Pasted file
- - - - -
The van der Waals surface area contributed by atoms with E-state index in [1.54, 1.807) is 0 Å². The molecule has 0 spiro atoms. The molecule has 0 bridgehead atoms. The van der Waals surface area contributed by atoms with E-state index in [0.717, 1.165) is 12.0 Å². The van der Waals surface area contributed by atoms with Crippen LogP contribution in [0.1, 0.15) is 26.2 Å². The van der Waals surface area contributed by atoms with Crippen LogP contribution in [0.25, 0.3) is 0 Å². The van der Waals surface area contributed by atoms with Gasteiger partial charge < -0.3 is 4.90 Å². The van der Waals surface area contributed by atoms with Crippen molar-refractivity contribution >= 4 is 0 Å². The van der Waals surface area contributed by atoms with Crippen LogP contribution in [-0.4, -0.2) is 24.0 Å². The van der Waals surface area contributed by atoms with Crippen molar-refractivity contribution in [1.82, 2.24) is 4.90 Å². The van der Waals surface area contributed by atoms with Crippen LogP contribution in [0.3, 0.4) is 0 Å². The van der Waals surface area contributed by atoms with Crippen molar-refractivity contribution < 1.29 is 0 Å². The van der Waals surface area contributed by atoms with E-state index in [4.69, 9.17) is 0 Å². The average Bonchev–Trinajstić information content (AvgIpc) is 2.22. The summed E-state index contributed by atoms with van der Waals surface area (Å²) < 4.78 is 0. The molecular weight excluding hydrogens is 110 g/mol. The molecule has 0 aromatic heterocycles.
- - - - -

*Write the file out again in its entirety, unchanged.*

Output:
The van der Waals surface area contributed by atoms with E-state index in [1.54, 1.807) is 0 Å². The molecule has 0 spiro atoms. The molecule has 0 bridgehead atoms. The van der Waals surface area contributed by atoms with E-state index in [0.717, 1.165) is 12.0 Å². The van der Waals surface area contributed by atoms with Crippen LogP contribution in [0.1, 0.15) is 26.2 Å². The van der Waals surface area contributed by atoms with Crippen LogP contribution in [0.25, 0.3) is 0 Å². The van der Waals surface area contributed by atoms with Gasteiger partial charge < -0.3 is 4.90 Å². The van der Waals surface area contributed by atoms with Crippen molar-refractivity contribution >= 4 is 0 Å². The van der Waals surface area contributed by atoms with Crippen LogP contribution in [-0.4, -0.2) is 24.0 Å². The van der Waals surface area contributed by atoms with Crippen molar-refractivity contribution in [1.82, 2.24) is 4.90 Å². The van der Waals surface area contributed by atoms with Crippen LogP contribution in [0.3, 0.4) is 0 Å². The van der Waals surface area contributed by atoms with Crippen molar-refractivity contribution < 1.29 is 0 Å². The van der Waals surface area contributed by atoms with E-state index in [4.69, 9.17) is 0 Å². The average Bonchev–Trinajstić information content (AvgIpc) is 2.22. The summed E-state index contributed by atoms with van der Waals surface area (Å²) < 4.78 is 0. The molecular weight excluding hydrogens is 110 g/mol. The molecule has 0 aromatic heterocycles.